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Alison P. Klein, Priya Duggal, Kristine E. Lee, Ronald Klein, Joan E. Bailey-Wilson, Barbara E. K. Klein; Support for Polygenic Influences on Ocular Refractive Error. Invest. Ophthalmol. Vis. Sci. 2005;46(2):442-446. doi: https://doi.org/10.1167/iovs.04-0794.
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purpose. Refractive errors, myopia, and hyperopia are common conditions requiring corrective lenses. The familial clustering of myopia has been well established. Several chromosomal regions have been linked to high myopia (12q, 17q, and 18q), to quantitative refraction among twins (3q, 4q, 8p, and 11p), and to families with moderate myopia (22q). This study examined the familial aggregation and pattern of inheritance of ocular refraction in an adult population, by using data from the Beaver Dam Eye Study.
methods. Familial correlations were examined and segregation analysis was performed on the average refractive error measurements in the right and left eyes after adjustment for age, sex, and education. Analyses were based on 2138 individuals in 620 extended pedigrees with complete data on age, sex, education, and spherical equivalent.
results. Substantial positive correlation was found between siblings (0.33), parents and offspring (0.17), and cousins (0.10) and lower correlation among avuncular pairs (0.08) after adjustment for age, sex, and years of education. The results of this segregation analysis do not support the involvement of a single major locus throughout the entire range of refractive error. However, models allowing for familial correlation, attributable in part to polygenic effects, provided a better fit to the observed data than models without a polygenic component, suggesting that several genes of modest effect may influence refractive error, possibly in conjunction with environmental factors.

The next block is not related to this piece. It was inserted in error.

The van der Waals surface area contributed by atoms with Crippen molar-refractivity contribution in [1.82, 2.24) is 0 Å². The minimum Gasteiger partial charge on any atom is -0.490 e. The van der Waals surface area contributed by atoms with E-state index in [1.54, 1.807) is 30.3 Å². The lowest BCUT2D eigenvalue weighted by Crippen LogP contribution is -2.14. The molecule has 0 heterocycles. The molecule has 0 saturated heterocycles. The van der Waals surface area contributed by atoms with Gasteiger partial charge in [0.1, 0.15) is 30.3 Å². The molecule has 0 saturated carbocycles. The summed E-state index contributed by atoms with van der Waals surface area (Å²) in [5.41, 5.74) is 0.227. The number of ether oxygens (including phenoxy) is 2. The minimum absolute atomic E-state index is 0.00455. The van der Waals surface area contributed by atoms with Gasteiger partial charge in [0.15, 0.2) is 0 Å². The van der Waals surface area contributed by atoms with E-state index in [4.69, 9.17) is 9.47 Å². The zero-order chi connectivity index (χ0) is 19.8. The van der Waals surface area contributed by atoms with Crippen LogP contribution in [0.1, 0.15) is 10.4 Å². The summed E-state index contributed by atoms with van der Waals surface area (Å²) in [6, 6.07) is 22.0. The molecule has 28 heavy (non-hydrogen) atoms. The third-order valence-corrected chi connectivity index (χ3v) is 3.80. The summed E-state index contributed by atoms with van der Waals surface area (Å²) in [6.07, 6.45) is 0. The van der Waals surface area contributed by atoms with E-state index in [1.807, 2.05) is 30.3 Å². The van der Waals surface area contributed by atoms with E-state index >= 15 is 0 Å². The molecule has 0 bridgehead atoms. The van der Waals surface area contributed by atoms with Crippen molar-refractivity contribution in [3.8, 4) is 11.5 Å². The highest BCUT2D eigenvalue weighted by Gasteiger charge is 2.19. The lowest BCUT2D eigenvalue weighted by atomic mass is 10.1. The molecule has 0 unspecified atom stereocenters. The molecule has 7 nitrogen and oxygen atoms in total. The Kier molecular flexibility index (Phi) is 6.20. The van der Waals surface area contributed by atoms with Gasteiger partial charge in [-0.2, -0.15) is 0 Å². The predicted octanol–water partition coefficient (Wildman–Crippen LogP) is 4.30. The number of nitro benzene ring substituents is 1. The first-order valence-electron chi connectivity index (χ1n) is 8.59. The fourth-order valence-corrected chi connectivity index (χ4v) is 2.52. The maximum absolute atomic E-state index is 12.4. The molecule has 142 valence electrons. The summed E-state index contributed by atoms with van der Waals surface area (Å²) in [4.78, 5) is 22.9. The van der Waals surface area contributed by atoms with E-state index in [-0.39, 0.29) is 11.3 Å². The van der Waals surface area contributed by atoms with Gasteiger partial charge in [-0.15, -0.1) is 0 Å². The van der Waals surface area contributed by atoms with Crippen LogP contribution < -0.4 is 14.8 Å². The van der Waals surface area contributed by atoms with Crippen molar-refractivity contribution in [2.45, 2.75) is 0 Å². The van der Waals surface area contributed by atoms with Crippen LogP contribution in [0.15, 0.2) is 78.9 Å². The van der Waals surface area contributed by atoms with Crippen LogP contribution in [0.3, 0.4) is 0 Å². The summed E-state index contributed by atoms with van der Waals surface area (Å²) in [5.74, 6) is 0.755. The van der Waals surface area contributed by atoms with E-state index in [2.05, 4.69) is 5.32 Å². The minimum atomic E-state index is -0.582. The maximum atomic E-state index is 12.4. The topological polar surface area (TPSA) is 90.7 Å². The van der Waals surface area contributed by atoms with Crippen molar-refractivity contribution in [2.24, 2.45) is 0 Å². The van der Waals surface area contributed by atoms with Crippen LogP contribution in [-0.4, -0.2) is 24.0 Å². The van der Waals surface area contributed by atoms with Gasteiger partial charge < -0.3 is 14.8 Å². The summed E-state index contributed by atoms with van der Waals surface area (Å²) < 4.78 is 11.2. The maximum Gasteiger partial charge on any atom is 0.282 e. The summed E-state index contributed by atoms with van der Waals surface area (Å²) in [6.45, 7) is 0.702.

conclusions. These results support the involvement of genetic factors in the etiology of refractive error and are consistent with reports of linkage to multiple regions of the genome.
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